All ratios are sourced from Refinitiv. Please remember yields are variable and not a reliable indicator of future income. Keep in mind key figures shouldn't be looked at on their own - it's important to understand the big picture.

Full Year Results (all figures underlying)

In the Americas, increased domestic demand helped revenue grew 54.1% to $763m. RevPAR was up 54.0% as occupancy rose 15.9 percentage points, and was 60%. That reflected gains for both the fee business and owned/leased sites, up 51.2% and 89.5% respectively. Operating profit grew 84.3% to $562m.

Europe, Middle East, Africa and Asia (EMEAA) continued to be impacted by restrictions in the first half. Improving conditions over the second half helped RevPAR grow 35.0% for the year, with occupancy up 9.1 percentage points. Revenue followed suit, up 35.3% to $303m. That reflected broad-based growth across both franchised and owned sites. Operating profit improved from a loss of $54m last year to a profit of $5m.

Greater China saw revenue increase 34.1% to $110m, with RevPAR up 20.6% and occupancy up 6.9 percentage points. Early recovery was hampered by temporary restrictions in place throughout the second half of the year, especially in China. Operating profits grew 44.4% to $52m.

The group opened 44,000 new rooms over the year, but that was more than offset by planned removals which included 151 Holiday Inn and Crowne Plaza hotels. That means the overall estate now has 880,327 rooms, down 0.6%. The total global pipeline stands at 270,960, with more than 40% under construction.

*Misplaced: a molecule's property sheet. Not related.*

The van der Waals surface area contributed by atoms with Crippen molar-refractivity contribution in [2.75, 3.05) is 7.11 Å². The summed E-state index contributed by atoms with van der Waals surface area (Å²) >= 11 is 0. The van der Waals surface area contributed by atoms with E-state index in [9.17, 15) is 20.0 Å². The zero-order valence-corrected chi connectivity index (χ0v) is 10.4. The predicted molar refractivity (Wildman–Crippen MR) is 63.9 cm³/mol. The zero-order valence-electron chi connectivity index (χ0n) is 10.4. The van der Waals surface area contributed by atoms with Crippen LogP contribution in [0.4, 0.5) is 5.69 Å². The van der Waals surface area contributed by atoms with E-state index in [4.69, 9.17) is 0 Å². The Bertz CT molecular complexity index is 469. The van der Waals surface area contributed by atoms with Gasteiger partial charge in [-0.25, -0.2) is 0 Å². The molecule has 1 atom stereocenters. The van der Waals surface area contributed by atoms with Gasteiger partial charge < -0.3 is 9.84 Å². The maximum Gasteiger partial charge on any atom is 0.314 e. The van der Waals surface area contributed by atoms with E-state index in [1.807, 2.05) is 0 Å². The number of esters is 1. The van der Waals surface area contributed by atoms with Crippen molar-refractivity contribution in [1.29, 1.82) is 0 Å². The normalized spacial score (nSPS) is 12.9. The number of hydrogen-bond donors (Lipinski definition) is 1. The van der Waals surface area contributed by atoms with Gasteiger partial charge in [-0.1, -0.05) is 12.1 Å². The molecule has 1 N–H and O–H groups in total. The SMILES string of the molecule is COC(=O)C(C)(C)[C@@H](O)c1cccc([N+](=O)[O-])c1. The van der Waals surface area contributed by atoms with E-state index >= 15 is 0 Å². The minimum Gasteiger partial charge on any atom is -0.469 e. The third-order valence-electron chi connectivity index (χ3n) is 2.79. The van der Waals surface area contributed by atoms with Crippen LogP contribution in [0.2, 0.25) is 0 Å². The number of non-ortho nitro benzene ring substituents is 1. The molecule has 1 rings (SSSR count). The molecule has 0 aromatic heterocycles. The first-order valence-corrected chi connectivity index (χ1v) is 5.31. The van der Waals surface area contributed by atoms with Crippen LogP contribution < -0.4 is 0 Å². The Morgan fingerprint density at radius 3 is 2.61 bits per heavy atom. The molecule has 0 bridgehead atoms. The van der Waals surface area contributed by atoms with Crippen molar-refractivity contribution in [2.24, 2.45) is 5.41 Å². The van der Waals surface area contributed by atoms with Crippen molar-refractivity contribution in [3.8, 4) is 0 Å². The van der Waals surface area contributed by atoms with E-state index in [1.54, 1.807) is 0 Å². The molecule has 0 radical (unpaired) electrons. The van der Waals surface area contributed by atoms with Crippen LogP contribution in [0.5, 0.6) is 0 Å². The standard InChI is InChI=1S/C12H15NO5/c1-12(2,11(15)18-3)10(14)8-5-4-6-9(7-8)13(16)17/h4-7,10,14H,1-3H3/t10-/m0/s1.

Free cash flow increased from $29m to $571m, driven by the improved operating profits. At the end of the period net debt stood at $1.9bn, an improvement from the $2.5bn seen the previous year. The ratio of net debt to cash profits (EBITDA) is now 3.0 times, at the top end of the 2.5-3.0 target range.

This article is original Hargreaves Lansdown content, published by Hargreaves Lansdown. It was correct as at the date of publication, and our views may have changed since then. Unless otherwise stated estimates, including prospective yields, are a consensus of analyst forecasts provided by Refinitiv. These estimates are not a reliable indicator of future performance. Yields are variable and not guaranteed. Investments rise and fall in value so investors could make a loss.

This article is not advice or a recommendation to buy, sell or hold any investment. No view is given on the present or future value or price of any investment, and investors should form their own view on any proposed investment. This article has not been prepared in accordance with legal requirements designed to promote the independence of investment research and is considered a marketing communication. Non-independent research is not subject to FCA rules prohibiting dealing ahead of research, however HL has put controls in place (including dealing restrictions, physical and information barriers) to manage potential conflicts of interest presented by such dealing. Please see our full non-independent research disclosure for more information.

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Written by
Matt Britzman
Equity Analyst

Matt is an Equity Analyst on the share research team, providing up-to-date research and analysis on individual companies and wider sectors.

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Article history
Published: 22nd February 2022